3 min read

How Much To Charge as a Copywriter

How Much To Charge as a Copywriter

What is your time worth as a freelancer? It doesn’t matter if you are just starting your freelance career, or are years down the road, the question of how much you should be charging for your services is one that must be answered.

I have been a full time freelancer for three years, and pricing was the biggest question mark that I had starting out. Even to this day, I find myself wondering if I am charging the going rate, if I am too low, or too high.

The fact is that only you can determine what you charge your customers, because we all have our own unique needs and goals that must be met. What I can help you with is understanding the various models and some industry standards to help you find your way.

Copywriting Pricing Models

When looking at pricing structures, you will inevitably realize that there are four primary ways to bill a customer. Each has their own benefits and drawbacks for both parties. What is good for you, might not be the best option for your potential customer and vice versa.

Throughout your career, all three will be used, because each customer will have their preference. Over time you may find that a mix will be the best way to find a mutually beneficial option. Here are the most common ways to structure pricing.

scope of work template

Project Based

If you have spent anytime on UpWork or any of the other freelance job boards, project based pricing should come as no surprise. This is an agreed upon price that is paid once the project has been completed.

This can be incredibly beneficial for both parties as there are no hidden costs. However, for a freelancer, there is always a risk that the scope of the project is much larger than initially described.

If you are going with project-based pricing, you must do your homework, and ask the right questions to get a clear understanding of how much time and resources will be required to complete the project. 

Agreeing to do a project for $150, that ultimately takes you 50 hours to complete is an all too common pitfall. For larger projects, you may need to setup milestones and be paid when each milestone is completed. This will ensure that are adequately compensated for your time and expertise.

Word Count

Word count is one of the most common forms of pricing, especially if you are writing blogs, case studies, or whitepapers. For those that are starting out, rates will usually fall between 10-12¢ per word depending on the subject matter. Articles that require in depth knowledge of a particular subject can see slightly higher pricing.

If you can hammer out a well-written 1000 word blog in 45 minutes, billing on word count can be a great way to go. If that same article takes you multiple hours to complete, you may find the compensation is inadequate.


Unlike the two previously mentioned billing structures, hourly billing requires diligence on your part. Accurately tracking and reporting the time that it takes to complete your work is essential, and can quickly come under scrutiny if you are not careful.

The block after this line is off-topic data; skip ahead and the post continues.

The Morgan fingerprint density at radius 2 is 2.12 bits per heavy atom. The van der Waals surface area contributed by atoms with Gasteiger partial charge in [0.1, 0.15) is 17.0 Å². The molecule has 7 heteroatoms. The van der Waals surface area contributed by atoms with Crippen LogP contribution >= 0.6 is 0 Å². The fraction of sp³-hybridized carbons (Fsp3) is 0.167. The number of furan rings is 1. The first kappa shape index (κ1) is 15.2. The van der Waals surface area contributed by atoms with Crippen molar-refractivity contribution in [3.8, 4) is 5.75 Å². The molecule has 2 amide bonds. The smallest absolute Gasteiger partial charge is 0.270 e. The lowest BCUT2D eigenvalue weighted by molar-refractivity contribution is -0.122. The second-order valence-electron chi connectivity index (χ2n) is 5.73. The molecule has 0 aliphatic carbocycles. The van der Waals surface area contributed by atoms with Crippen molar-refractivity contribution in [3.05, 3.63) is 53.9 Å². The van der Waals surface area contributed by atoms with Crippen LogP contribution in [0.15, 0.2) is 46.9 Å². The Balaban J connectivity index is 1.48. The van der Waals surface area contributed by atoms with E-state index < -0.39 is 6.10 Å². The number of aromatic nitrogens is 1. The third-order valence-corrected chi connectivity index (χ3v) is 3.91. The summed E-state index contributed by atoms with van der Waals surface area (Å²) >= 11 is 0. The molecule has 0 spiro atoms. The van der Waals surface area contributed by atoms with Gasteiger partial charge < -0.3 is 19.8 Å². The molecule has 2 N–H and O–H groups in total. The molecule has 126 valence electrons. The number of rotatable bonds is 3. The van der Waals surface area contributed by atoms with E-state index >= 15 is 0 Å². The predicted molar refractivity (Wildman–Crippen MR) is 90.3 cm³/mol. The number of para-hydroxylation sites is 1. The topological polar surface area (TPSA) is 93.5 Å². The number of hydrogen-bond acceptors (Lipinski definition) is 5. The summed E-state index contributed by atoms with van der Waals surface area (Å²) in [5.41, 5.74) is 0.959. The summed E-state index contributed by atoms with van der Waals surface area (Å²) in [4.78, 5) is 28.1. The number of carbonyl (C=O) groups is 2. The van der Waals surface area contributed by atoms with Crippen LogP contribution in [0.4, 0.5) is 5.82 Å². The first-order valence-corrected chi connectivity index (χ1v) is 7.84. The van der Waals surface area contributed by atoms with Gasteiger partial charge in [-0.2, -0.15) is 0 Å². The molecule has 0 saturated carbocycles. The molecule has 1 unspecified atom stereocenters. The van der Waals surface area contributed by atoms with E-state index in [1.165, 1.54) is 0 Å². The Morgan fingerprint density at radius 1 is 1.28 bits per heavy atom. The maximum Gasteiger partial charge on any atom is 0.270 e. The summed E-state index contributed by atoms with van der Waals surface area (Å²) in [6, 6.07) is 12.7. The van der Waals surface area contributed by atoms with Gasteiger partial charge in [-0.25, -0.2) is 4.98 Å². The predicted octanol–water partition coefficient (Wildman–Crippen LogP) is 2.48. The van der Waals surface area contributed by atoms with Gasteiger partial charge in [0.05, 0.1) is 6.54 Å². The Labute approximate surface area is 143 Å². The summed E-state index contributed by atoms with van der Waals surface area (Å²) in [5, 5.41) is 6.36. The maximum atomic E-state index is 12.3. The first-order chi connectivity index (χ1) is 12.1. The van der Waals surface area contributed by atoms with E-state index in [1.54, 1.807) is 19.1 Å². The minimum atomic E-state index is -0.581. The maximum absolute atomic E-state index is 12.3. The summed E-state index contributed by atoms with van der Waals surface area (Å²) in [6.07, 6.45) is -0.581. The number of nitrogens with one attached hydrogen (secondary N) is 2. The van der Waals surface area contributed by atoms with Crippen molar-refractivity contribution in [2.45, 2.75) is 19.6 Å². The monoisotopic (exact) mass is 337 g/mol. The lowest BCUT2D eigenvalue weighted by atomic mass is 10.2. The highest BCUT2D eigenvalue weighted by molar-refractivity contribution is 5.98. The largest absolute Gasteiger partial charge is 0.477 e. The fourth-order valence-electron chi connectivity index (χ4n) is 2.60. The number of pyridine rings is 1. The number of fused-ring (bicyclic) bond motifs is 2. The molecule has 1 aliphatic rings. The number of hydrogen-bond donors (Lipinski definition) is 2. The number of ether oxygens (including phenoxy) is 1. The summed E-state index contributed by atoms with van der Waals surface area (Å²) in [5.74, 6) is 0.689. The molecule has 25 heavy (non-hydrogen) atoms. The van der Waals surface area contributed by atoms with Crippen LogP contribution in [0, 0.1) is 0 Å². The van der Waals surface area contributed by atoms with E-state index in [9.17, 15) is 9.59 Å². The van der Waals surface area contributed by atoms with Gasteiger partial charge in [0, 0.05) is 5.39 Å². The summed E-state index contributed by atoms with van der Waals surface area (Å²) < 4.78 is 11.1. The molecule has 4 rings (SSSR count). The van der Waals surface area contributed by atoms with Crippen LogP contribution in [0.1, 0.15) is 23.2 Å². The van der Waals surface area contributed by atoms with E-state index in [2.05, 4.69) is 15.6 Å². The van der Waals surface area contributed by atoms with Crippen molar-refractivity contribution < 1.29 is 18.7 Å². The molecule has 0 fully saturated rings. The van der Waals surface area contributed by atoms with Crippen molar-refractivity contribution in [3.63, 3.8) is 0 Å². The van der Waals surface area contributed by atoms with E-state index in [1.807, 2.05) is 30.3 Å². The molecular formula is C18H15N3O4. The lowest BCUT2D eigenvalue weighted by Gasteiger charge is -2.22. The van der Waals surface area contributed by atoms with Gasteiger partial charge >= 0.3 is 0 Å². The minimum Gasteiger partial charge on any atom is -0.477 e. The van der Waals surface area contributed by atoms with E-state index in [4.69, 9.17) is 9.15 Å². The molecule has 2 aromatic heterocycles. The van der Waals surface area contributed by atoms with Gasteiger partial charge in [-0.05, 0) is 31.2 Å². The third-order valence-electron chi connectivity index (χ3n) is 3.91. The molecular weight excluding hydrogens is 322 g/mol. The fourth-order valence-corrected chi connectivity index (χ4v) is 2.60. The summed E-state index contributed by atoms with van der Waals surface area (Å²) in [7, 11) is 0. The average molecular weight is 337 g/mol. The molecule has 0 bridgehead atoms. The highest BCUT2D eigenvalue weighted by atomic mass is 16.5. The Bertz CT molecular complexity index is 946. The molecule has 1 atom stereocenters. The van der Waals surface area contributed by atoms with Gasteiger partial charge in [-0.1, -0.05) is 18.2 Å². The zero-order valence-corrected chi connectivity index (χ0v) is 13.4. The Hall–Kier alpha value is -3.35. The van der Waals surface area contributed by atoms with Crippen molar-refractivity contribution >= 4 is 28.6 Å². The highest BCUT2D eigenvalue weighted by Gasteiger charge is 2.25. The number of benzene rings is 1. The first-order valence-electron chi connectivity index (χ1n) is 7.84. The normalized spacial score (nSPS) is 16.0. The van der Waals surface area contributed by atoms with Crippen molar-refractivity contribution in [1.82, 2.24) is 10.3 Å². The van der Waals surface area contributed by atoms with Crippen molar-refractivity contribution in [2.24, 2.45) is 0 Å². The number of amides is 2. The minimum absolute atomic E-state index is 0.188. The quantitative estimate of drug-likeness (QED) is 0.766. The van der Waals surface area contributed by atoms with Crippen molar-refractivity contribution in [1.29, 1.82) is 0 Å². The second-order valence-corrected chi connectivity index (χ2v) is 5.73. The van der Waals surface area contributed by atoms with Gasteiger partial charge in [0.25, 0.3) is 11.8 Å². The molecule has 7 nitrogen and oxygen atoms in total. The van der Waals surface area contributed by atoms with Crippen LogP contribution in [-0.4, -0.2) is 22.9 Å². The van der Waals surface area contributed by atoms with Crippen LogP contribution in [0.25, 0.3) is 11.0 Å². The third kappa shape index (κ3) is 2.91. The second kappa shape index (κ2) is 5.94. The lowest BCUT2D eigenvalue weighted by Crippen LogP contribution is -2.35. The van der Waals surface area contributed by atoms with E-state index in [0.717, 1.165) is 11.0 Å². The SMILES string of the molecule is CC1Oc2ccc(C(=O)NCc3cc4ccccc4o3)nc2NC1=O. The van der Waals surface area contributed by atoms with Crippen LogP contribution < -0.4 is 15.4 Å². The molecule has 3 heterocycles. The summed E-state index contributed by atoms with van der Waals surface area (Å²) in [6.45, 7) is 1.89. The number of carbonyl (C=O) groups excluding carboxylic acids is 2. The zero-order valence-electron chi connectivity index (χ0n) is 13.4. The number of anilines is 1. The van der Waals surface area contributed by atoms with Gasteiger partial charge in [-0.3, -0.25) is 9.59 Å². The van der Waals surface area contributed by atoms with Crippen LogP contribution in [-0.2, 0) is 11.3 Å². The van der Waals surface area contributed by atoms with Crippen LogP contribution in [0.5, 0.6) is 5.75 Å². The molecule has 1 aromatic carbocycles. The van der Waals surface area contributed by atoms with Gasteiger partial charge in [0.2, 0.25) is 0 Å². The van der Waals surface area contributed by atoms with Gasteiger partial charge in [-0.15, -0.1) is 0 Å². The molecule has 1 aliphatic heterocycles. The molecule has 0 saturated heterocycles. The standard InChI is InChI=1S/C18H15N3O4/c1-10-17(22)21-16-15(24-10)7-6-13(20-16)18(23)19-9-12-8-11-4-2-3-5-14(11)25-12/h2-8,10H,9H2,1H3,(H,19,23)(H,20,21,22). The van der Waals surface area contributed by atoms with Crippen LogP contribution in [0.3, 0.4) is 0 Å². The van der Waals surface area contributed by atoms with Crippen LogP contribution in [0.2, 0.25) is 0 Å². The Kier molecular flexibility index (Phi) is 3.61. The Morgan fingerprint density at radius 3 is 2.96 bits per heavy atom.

In all honesty, hourly billing can be a double edged sword. For an experienced writer, it may not take long to produce great content. As a result, your hourly rate may be lower than what you could earn charging in a different format. On the flip side, customers may be wary of this form of pricing because they are worried you will milk the clock.

Be as transparent as you can be, invest in a time tracking tool that can help with reporting to make the process easier for you and more efficient for your customers.


The first three pricing structures on this list are likely the first that came to mind. After all they are the most common in the freelance world. Working on a retainer can be a great option, but it may not be something that is immediately available.

While I primarily work on retainer now, it wasn’t that way when I started out. The reason was simple – I had no idea how long it would take me to accomplish projects. After a year in the business, I found that I could accurately estimate how much of my time was needed each month, and it was an easy sell to customers. 

The drawback to a retainer is that if your estimate is off, you will lose money. That alone will keep many away from it, but once you have a clear understanding of your skill set and become efficient at time management, it can be a great option that will give you predictable income month after month.

Structuring Your Fees As A Freelancer

You will quickly realize that most if not all of the pricing models that were outlined above will come into play eventually. At first you may feel that one is better for you than the others, only to have that perspective shift as you gain experience and sharpen your skills. The key thing to remember is that time is your most valuable commodity as a freelancer.

Along my journey, I have shifted back and forth, and have a mix of all of these in my portfolio today. My best advice is to provide each prospective client with a couple of different options and highlight the benefits and drawbacks of each. Don’t be afraid to be transparent through the pricing discussion and negotiation phase of the sale. Your client will appreciate the attention you give them and the options provided.

For additional tips, or general questions, feel free to connect with me and the other members of the Hire A Writer team. We love what we do, and are always ready to help.

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